As many as 10 fake iPad 2s, all made of slabs of modeling clay, were recently sold at electronic stores in Vancouver, British Columbia. Best Buy and Future Shop have launched investigations into how the scam was pulled off. The tablet computers, like most Apple products, are known for their sleek and simple designs. But there’s no mistaking the iPad for one of the world’s oldest “tablet devices.” Still, most electronic products cannot be returned to stores. For the the stores and customers to be fooled by the clay replacements, the thieves must have successfully weighed out the clay portions and resealed the original Apple packaging.
✪ For rent: Hitler’s Wolf’s Lair
Anybody willing to pay the asking rent of £90,000 a year can take over the 13-hectare site in a secluded forest in eastern Poland, which during the war lay in German East Prussia. From 1941 to the end of 1944 the Wolf’s Lair was the nerve centre of the Nazi war machine owing to its proximity to the Eastern Front. The Polish Forestry Service, the owners of the camp, started looking for a tenant after the old 20-year lease expired. Hitler and his henchman built huge bombproof bunkers at the site that also housed 2,000 staff and security personnel. Although retreating German forces dynamited most of the bunkers in November 1944, their shattered shells remain a prime tourist attraction with some 180,000 visitors a year.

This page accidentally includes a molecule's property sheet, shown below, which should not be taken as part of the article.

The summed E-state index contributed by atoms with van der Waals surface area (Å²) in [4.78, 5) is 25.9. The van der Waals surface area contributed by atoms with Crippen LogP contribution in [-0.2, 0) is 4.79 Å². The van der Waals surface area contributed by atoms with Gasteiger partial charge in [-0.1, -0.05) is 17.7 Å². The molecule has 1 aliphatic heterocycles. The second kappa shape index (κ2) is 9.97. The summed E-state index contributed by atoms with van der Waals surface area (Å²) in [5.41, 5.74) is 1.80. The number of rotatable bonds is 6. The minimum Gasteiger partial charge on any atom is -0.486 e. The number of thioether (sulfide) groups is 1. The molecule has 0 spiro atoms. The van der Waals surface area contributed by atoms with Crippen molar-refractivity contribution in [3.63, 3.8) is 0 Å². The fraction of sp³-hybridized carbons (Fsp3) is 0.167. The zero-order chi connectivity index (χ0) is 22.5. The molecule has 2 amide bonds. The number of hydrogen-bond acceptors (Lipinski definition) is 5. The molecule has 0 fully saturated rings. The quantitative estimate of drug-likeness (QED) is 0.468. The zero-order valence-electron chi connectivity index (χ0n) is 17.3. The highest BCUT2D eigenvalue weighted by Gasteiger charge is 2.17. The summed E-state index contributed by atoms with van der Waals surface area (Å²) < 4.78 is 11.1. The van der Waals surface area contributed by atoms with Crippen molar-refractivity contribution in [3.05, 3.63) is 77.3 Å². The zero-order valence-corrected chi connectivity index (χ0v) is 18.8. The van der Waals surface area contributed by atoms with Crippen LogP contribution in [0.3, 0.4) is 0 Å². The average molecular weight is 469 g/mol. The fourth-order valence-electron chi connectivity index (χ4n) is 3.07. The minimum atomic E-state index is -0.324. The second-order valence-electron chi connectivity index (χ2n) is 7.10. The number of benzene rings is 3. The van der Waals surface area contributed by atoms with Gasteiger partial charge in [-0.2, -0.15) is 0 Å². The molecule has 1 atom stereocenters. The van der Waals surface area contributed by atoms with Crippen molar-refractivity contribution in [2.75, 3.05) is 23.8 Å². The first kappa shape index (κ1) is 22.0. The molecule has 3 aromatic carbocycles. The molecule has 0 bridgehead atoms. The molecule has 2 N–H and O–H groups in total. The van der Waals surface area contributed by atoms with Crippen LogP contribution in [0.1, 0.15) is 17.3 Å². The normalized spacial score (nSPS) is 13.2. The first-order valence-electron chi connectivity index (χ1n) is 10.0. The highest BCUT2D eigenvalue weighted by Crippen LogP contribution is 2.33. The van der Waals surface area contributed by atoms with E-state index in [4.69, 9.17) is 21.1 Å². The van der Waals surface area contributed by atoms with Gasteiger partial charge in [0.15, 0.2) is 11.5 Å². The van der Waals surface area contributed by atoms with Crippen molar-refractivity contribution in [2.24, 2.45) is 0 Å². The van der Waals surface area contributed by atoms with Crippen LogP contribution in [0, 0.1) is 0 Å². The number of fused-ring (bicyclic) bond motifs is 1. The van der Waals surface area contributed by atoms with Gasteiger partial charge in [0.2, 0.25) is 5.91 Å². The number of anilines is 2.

✪ The Great Martin Luther King Copyright Conundrum
Believe it or not, to legally watch that famous Martin Luther King “I Have a Dream” speech — arguably one of the most hallowed moments in American history — costs $10 thanks to the twisted state of United States copyright law.
✪ World’s Largest Garment Made From Golden Spider Silk Goes on Display
Before anyone asks, no, it’s not bulletproof. But that doesn’t mean that the glistening yellow cape—the world’s largest garment made entirely from spider silk—isn’t a massive feat of engineering to marvel at (hint: it is and you should). Now on public display for the first time at the Victoria & Albert Museum in London, the textile gets its unearthly gleam from the undyed filaments of the golden orb spider, a species of arachnid commonly found in Madagascar. Girl power can be taken literally in this instance: Only the females produce the coveted silk.
✪ NSFW: An Alabama Fan Teabagged A Passed-Out LSU Fan At The Bourbon Street Krystal